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Thread: Tail Loss in Park Squirrels.

  1. #1

    Default Tail Loss in Park Squirrels.

    There is a park that my friend & I often visit in Manhattan. While I have not been there for a while, she told me of 7 squirrels that have lost part of their tails. They are friendly in this park & come up to you for food. She has seen blood at the tips of the tails. Their fur is otherwise fine. Any thoughts on what could be causing this?

  2. #2
    mugzeezma Guest

    Default Re: Tail Loss in Park Squirrels.

    Quote Originally Posted by Katherine
    There is a park that my friend & I often visit in Manhattan. While I have not been there for a while, she told me of 7 squirrels that have lost part of their tails. They are friendly in this park & come up to you for food. She has seen blood at the tips of the tails. Their fur is otherwise fine. Any thoughts on what could be causing this?
    I'm assuming that there is a lot of human traffic going on, dogs, cats, etc.
    A squirrel's tail is nothing more than a string of light bones covered by a light but muscular layer of flesh. If a squirrels tail gets caught the flesh will easily tear off leaving the bone behind which then dies and falls off. It doesn't grow back.
    It's a good thing that tails separate easily. The squirrel can escape with his life.
    Chances are something tried to catch these squirrels and all they got was tail.

  3. #3
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    Default Re: Tail Loss in Park Squirrels.

    My African Grey parrot bit my lilbits tail and sure enough, he lost about a half inch of it.So now that makes since, I never knew that, and when It happened it worried me to death and the vet said there was not anything to do but watch him for any signs of infection. He was fine He learned to stay off Oscars cage and run fast when Oscarwas on the loose.
    Quote: "All Creatures Big and Small,"All Things Bright and Beautiful" ,"All Things Wise and Wonderful" and, "The Lord God Made Them All" By James Herriot

  4. #4

    Default Re: Tail Loss in Park Squirrels.

    Quote Originally Posted by mugzeezma
    I'm assuming that there is a lot of human traffic going on, dogs, cats, etc.
    A squirrel's tail is nothing more than a string of light bones covered by a light but muscular layer of flesh. If a squirrels tail gets caught the flesh will easily tear off leaving the bone behind which then dies and falls off. It doesn't grow back.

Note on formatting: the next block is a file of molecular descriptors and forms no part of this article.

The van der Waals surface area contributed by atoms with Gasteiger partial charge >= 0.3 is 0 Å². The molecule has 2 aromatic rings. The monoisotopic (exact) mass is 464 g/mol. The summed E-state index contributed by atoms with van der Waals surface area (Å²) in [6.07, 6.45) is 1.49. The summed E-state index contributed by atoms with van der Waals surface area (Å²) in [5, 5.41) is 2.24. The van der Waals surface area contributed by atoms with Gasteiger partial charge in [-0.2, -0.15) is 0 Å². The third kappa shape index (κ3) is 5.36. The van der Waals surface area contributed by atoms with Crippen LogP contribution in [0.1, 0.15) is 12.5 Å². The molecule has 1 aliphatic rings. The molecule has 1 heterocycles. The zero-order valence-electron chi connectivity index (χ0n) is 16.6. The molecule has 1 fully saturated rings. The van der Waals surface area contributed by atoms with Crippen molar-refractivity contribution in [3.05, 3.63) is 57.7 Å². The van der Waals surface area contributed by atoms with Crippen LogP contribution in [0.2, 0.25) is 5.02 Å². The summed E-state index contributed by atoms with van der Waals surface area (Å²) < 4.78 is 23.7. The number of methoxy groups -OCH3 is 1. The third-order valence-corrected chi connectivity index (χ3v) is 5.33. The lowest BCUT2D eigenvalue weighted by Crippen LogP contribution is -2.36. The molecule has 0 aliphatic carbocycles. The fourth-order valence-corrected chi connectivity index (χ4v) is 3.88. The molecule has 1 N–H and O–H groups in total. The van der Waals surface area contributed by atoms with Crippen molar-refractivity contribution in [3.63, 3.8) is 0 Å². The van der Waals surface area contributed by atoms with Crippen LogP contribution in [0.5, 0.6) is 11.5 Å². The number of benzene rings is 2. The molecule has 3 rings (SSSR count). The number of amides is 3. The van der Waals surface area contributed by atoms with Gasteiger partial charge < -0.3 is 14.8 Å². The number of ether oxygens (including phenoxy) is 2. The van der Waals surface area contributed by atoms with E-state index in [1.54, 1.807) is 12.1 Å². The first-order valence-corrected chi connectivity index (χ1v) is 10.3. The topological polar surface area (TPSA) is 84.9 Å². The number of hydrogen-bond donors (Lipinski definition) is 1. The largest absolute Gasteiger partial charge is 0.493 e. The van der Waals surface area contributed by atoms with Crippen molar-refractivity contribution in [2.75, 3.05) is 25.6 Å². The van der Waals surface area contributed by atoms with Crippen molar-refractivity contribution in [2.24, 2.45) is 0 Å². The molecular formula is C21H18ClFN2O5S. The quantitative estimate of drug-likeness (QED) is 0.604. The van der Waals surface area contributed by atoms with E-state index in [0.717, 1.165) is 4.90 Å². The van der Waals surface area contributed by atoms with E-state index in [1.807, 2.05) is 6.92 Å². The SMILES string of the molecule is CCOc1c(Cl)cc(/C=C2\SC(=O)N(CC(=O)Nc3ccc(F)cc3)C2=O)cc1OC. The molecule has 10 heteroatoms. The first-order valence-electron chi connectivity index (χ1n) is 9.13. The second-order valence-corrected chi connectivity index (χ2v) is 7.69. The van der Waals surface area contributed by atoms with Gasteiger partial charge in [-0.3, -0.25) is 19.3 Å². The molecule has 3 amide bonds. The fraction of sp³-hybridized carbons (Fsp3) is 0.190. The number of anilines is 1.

It's a good thing that tails separate easily. The squirrel can escape with his life.
    Chances are something tried to catch these squirrels and all they got was tail.
    Thanks. I'm just wondering if this is being done by a human(s). It is high human, dog, cat area but I've been going to this park for decades & have never seen this occur. As mentioned, my friend who lives around there, goes daily.

  5. #5

    Default Re: Tail Loss in Park Squirrels.

    Quote Originally Posted by lilbitsquirrely
    My African Grey parrot bit my lilbits tail and sure enough, he lost about a half inch of it.So now that makes since, I never knew that, and when It happened it worried me to death and the vet said there was not anything to do but watch him for any signs of infection. He was fine He learned to stay off Oscars cage and run fast when Oscarwas on the loose.
    That's incredible about poor lilbits tail being bitten by your African Grey. My concern, as is my friend's, is that this is not being done by a crazy human. As mentioned in above post, there are many cats & dogs in the park, but she's seen so many now & has never happened before.

  6. #6
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    Default Re: Tail Loss in Park Squirrels.

    KAtherine, snagging on something is also a typical way that squirrels lose part of their tails. If these squirrels all live in a particular area, there may be a well-travelled path they use -- through a fence, between two walls, even a particular tree cavity -- where something sharp or rough is snagging them. People have had rehab squirrels break off part of their tails by being caught going in and out of nest boxes.
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  7. #7

    Default Re: Tail Loss in Park Squirrels.

    Quote Originally Posted by island rehabber
    KAtherine, snagging on something is also a typical way that squirrels lose part of their tails. If these squirrels all live in a particular area, there may be a well-travelled path they use -- through a fence, between two walls, even a particular tree cavity -- where something sharp or rough is snagging them. People have had rehab squirrels break off part of their tails by being caught going in and out of nest boxes.
    IR. Yes, they are all in a specific area. No fence or wall, but tree cavity is a possibility.

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